The JA Sanger grave at 1286-1292 Calder Highway Diggers Rest is of heritage significance as a rare, possibly unique, monument to the the goldrush travellers who walked to the Mount Alexander and other central Victorian goldfields in the great rushes of the early 1850s. Sanger and his mate were killed when the tilt dray under which they were sleeping tipped onto them when its back prop was displaced, possibly by horses (or perhaps thieves) pulling at feed in the dray, or else by intoxicated revellers as a prank. In c.1992 the grave, threatened with destruction, was relocated to a park beside the former Highway in Diggers Rest. The brick monument now contains the cremated ashes of Sanger, and a reconstruction of the badly weathered original headstone. It is a rare and important place, indicative of the many burials that were carried out with minimal formality and outside reserved cemeteries in thecolony's frontier days.
The JA Sanger grave, at 1286-1292 Calder Highway, Diggers Rest, is historically significant at a LOCAL level (AHC A4, B2). It is associated with one of the most dazzling goldrushes in world history, and with Australia's largest goldrush. The throng pushing up Mount Alexander Road in the early 1850s was of historic magnitude, and faced hardships and dangers of sometimes epic proportions. The trip up to the diggings was an integral and distinctive part of the goldrush phenomenon, and memorable one to the diggers. Most diggers, like Sanger, travelled the road on foot, camping out and in poor weather sleeping under drays.
This may be the only marked grave surviving to testify to those who fell by the wayside on the Mount Alexander Road in the early 1850s. While many died on the journey as a result of mishap, sickness and murder, and were buried beside the road, few headstones appear to have been erected, and none are known to survive.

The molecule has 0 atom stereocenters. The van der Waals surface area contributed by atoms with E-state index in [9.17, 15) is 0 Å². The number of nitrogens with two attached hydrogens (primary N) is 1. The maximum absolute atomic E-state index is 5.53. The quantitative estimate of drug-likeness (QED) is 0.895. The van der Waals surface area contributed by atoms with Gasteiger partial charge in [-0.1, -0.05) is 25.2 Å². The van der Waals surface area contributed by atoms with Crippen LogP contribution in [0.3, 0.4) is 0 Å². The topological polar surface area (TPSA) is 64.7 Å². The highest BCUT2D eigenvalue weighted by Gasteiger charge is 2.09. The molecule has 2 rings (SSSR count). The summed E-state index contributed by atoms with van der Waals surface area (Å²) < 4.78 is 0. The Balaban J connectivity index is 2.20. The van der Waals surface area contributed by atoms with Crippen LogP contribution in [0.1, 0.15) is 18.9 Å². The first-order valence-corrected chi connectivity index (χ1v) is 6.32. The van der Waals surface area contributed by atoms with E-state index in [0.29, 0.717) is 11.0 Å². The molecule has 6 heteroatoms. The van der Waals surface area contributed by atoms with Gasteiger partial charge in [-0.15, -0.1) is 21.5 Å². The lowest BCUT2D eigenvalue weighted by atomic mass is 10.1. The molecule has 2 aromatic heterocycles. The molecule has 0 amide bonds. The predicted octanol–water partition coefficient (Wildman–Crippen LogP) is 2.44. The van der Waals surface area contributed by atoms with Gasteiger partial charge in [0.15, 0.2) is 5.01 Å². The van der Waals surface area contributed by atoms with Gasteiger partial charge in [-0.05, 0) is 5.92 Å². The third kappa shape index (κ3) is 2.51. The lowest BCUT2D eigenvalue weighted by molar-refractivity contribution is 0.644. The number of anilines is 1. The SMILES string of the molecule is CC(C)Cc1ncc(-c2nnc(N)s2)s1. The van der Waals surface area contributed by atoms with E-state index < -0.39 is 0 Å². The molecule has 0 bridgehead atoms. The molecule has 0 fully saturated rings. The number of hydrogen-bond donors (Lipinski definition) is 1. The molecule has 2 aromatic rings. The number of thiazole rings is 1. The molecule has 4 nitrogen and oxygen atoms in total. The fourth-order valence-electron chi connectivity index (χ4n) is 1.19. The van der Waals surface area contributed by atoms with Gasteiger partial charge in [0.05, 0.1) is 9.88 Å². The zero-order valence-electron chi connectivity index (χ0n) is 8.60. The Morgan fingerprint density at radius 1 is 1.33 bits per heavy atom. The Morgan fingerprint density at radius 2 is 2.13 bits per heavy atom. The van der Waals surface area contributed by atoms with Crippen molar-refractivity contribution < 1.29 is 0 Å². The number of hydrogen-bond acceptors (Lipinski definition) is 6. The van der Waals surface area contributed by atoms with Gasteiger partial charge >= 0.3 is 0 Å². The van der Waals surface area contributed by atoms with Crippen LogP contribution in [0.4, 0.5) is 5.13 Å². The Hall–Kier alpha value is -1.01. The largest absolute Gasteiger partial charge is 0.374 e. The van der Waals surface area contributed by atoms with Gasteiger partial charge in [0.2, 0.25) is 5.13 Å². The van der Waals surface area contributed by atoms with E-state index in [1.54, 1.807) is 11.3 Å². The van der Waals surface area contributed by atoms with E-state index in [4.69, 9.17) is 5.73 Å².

The grave also constitutes evidence of the considerable American presence on and contribution to the Victorian goldfields, as well as to the international dimension of the goldrush phenomenon. The Americans were one of the many 'foreign' (non-British) minorities on the goldfields. Reported visits to the grave by American servicemen during the Second World War demonstrates its significance as a de facto memorial to the Americans in the goldrushes.
The history of the grave, including its possible association with the name of the township of Diggers Rest, has been a subject of interest for Victorians over many years, as evidenced by articles and debates in major metropolitan newspapers during the 1930s and 40s. The relative proximity of the Diggers Rest Hotel (the more likely origin of the township name) to the grave is historically significant, as the bodies of the diggers were probably taken to the hotel after the accident.
The JA Sanger grave at 1286-1292 Calder Highway, Diggers Rest, is socially significant at a LOCAL level (AHC G1), as evident in the local community's maintainance of the grave, and careful relocation of it to an accessible and prominent location in the township.